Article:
Trump Towers has nothing on us. South 'n France has ventured into the worlds of architecture and real estate. Chocolate architecture, that is. And coveted real estate at wedding dessert bars. Recently, Jennifer of Salt Harbor Design asked us to create Bon Bon Towers for a creative and sophisticated bride with a unique vision for her special day. To communicate what she was after, Jennifer sent over a mood board, a collection of inspirational photos that illustrate the look and tone the event should convey.
The mood board included a photo of a croquembouche, the traditional French wedding "cake". Not a cake at all, the croquembouche, (which comes from the French words croque-en-bouche, meaning 'crunch in the mouth') is a conically shaped tower of cream puffs or profiteroles. It can be decorated with spun sugar, caramel, or chocolates, flowers and ribbons. You can also find croquembouches made of macaroons. In addition to weddings, these show-stopping dessert towers can also be found at baptisms, and first communions.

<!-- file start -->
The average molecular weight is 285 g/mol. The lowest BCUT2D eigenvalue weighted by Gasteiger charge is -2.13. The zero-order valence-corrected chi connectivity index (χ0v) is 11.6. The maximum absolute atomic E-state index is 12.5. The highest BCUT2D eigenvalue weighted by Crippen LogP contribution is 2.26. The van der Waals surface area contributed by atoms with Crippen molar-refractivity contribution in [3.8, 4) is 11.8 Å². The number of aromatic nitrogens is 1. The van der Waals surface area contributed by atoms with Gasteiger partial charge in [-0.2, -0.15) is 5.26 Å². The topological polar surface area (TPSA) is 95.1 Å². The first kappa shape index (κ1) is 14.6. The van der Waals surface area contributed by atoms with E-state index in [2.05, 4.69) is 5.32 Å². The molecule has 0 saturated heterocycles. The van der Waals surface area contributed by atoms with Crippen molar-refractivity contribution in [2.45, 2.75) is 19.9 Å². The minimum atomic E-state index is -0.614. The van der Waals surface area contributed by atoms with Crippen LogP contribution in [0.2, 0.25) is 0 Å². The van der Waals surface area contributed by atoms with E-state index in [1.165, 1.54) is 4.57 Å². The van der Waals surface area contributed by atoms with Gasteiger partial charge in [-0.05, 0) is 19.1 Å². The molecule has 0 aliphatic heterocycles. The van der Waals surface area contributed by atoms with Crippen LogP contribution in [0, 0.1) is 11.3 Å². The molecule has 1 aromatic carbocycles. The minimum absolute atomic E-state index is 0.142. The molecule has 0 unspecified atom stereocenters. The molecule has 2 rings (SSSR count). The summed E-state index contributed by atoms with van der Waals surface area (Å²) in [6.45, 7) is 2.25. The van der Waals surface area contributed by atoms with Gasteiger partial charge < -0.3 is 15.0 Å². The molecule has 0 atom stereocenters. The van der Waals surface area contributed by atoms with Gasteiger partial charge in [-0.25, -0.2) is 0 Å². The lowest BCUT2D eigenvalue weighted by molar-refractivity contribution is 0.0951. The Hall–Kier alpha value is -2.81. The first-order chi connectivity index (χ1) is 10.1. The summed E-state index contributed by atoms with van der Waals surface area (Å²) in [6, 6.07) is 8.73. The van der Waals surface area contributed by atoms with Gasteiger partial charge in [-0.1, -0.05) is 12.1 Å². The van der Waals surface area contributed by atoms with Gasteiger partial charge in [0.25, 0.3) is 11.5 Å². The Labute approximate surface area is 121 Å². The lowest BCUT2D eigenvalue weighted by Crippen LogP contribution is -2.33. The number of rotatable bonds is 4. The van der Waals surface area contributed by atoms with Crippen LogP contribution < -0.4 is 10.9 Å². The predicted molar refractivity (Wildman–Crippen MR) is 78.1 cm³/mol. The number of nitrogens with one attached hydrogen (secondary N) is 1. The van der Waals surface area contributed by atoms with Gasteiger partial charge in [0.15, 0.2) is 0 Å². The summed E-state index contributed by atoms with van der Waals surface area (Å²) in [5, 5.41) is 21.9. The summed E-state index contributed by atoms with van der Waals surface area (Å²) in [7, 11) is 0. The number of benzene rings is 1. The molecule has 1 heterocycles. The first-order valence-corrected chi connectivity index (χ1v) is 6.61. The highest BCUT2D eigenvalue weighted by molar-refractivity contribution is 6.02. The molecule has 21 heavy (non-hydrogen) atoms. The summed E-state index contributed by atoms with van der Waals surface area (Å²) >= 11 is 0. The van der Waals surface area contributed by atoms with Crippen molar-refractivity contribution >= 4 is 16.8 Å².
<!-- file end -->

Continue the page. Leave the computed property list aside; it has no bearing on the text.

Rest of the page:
A croquembouche can also be referred to as a pièce montée (which means "assembled" or "mounted piece". What's the difference? Croquembouches are always inteded to be eaten. Their counterparts, pièces montées, are often are merely decorative. Although made of edible components (like marizpan, confectioner's paste and spun sugar), a pièce montée is meant to serve as a visual centerpiece, a type of food architecture.
Here are our bon bons towers, which pay homage to the French croquembouche. I wouldn't classify them as pièces montées since they were definitely meant to be consumed. In fact, photographer Millie Holloman assures us that not a single bon bon was left at the end of the night! Look closely at this photo, and you will see that at least one bon bon has already been removed.
Want your own bon bon tower for an upcoming party? It takes approximately 120-150 bon bons to create one tower. Pricing starts at $275. Call us for more details: 910-762-6882.